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Do foreign-owned firms provide better working conditions than their domestic counterparts? A comparative analysis

  • Alexander Hijzen
  • Pedro S. Martins
  • Thorsten Schank
  • Richard Upward

This paper analyses to what extent working conditions in foreign-owned firms differ from those in their domestic counterparts. It makes three main contributions. First, we replicate the consensus in the empirical literature by applying a standardised methodology to firm-level data for three developed (Germany, Portugal, UK) and two emerging economies (Brazil, Indonesia). We show that, consistent with previous evidence, foreign-owned firms offer substantially higher average wages than domestic firms and that this difference is particularly important in emerging economies. Second, we show that these positive wage effects of foreign takeovers reduce in size when controlling for changes in the composition of the workforce, although they tend to remain positive and statistically significant. However, the wage effects associated with worker movements from domestic to foreign firms are potentially important, particularly in emerging economies. Third, we look not only at wage outcomes but also consider other working conditions such as working hours, job stability and union coverage. We find that foreign takeovers of domestic firms tend to have a small positive effect on wages, but little effect on other aspects of working conditions.

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Paper provided by University of Nottingham, GEP in its series Discussion Papers with number 10/21.

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Handle: RePEc:not:notgep:10/21
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  1. Robert E. Lipsey & Fredrik Sjoholm, 2003. "Foreign Firms and Indonesian Manufacturing Wages: An Analysis With Panel Data," NBER Working Papers 9417, National Bureau of Economic Research, Inc.
  2. Heyman, Fredrik & Gustavsson Tingvall, Patrik & Sjöholm, Fredrik, 2006. "Is There Really a Foreign Ownership Wage Premium? Evidence from Matched Employer-Employee Data," Working Paper Series 674, Research Institute of Industrial Economics.
  3. Pedro S. Martins, 2004. "Do Foreign Firms Really Pay Higher Wages? : Evidence from Different Estimators," CRIEFF Discussion Papers 0409, Centre for Research into Industry, Enterprise, Finance and the Firm.
  4. Fosfuri, Andrea & Motta, Massimo & Ronde, Thomas, 2001. "Foreign direct investment and spillovers through workers' mobility," Journal of International Economics, Elsevier, vol. 53(1), pages 205-222, February.
  5. Görg, Holger & Strobl, Eric, 2002. "'Footloose' Multinationals?," CEPR Discussion Papers 3402, C.E.P.R. Discussion Papers.
  6. Hijzen, Alexander & Martins, Pedro S. & Schank, Thorsten & Upward, Richard, 2010. "Do Foreign-Owned Firms Provide Better Working Conditions Than Their Domestic Counterparts? A Comparative Analysis," IZA Discussion Papers 5259, Institute for the Study of Labor (IZA).
  7. Francesca Fabbri & Jonathan E. Haskel & Matthew J. Slaughter, 2003. "Does Nationality Of Ownership Matter For Labor Demands?," Journal of the European Economic Association, MIT Press, vol. 1(2-3), pages 698-707, 04/05.
  8. Nikolaj Malchow-Møller & James R. Markusen & Bertel Schjerning, 2009. "Foreign Firms, Domestic Wages," CAM Working Papers 2009-02, University of Copenhagen. Department of Economics. Centre for Applied Microeconometrics.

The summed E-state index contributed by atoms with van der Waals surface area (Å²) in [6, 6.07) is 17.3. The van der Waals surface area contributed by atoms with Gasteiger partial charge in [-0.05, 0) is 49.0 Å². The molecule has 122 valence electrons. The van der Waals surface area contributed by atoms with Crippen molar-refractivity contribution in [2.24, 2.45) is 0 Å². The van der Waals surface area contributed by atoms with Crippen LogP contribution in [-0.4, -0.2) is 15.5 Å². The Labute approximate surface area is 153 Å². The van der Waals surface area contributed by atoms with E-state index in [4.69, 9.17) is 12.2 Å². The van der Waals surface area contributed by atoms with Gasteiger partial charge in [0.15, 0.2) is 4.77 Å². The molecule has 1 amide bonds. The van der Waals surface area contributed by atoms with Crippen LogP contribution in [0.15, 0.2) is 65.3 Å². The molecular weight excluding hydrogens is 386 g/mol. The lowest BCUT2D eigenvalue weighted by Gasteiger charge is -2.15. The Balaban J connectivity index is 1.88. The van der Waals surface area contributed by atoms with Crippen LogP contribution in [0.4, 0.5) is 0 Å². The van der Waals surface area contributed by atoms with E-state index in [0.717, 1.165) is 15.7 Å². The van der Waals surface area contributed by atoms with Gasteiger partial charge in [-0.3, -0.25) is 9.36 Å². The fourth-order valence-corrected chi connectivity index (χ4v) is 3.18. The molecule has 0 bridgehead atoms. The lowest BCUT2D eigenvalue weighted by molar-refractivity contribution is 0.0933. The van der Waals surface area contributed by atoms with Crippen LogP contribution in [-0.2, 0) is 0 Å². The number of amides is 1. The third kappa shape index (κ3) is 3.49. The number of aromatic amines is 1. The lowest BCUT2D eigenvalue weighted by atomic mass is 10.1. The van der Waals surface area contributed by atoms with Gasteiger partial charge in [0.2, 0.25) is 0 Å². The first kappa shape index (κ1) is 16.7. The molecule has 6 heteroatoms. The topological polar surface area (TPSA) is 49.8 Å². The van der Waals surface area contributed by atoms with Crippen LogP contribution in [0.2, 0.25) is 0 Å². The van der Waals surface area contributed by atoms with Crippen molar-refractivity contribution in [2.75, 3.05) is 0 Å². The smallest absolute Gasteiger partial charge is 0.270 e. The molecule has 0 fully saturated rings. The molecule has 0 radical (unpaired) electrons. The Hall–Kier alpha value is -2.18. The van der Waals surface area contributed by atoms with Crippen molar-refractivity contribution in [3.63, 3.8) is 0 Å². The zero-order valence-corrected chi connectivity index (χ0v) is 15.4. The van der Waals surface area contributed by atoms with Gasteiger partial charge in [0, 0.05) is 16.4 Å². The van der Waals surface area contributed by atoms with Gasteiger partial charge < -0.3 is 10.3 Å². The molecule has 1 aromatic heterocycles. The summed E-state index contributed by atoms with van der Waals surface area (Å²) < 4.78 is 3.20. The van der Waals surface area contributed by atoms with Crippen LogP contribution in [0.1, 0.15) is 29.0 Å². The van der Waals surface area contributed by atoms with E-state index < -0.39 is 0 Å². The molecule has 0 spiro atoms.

9. Lars Vilhuber, 2009. "Adjusting Imperfect Data: Overview and Case Studies," NBER Chapters, in: The Structure of Wages: An International Comparison, pages 59-80 National Bureau of Economic Research, Inc.
  10. Girma, Sourafel & Gorg, Holger, 2007. "Evaluating the foreign ownership wage premium using a difference-in-differences matching approach," Journal of International Economics, Elsevier, vol. 72(1), pages 97-112, May.
  11. James J. Heckman & Hidehiko Ichimura & Petra E. Todd, 1997. "Matching As An Econometric Evaluation Estimator: Evidence from Evaluating a Job Training Programme," Review of Economic Studies, Oxford University Press, vol. 64(4), pages 605-654.
  12. Giorgio Barba Navaretti & Daniele Checchi & Alessandro Turrini, 2002. "Adjusting Labour Demand: Multinationals vs. National Firms: A Cross-European Analysis," Development Working Papers 168, Centro Studi Luca d\'Agliano, University of Milano.
  13. Elhanan Helpman & Marc J. Melitz & Stephen R. Yeaple, 2004. "Export Versus FDI with Heterogeneous Firms," American Economic Review, American Economic Association, vol. 94(1), pages 300-316, March.
  14. Almeida, Rita, 2007. "The labor market effects of foreign owned firms," Journal of International Economics, Elsevier, vol. 72(1), pages 75-96, May.
  15. Pedro S. Martins, 2011. "Paying More To Hire The Best? Foreign Firms, Wages, And Worker Mobility," Economic Inquiry, Western Economic Association International, vol. 49(2), pages 349-363, 04.
  16. Glass, Amy Jocelyn & Saggi, Kamal, 1999. "Multinational firms and technology transfer," Policy Research Working Paper Series 2067, The World Bank.
  17. Martyn Andrews & Lutz Bellmann & Thorsten Schank & Richard Upward, 2012. "Foreign-owned plants and job security," Review of World Economics (Weltwirtschaftliches Archiv), Springer, vol. 148(1), pages 89-117, April.
  18. Dirk Willem te Velde, 2003. "Do Workers in Africa Get a Wage Premium if Employed in Firms Owned by Foreigners?," Journal of African Economies, Centre for the Study of African Economies (CSAE), vol. 12(1), pages 41-73, March.
  19. Lipsey, Robert E. & Sjoholm, Fredrik, 2004. "Foreign direct investment, education and wages in Indonesian manufacturing," Journal of Development Economics, Elsevier, vol. 73(1), pages 415-422, February.
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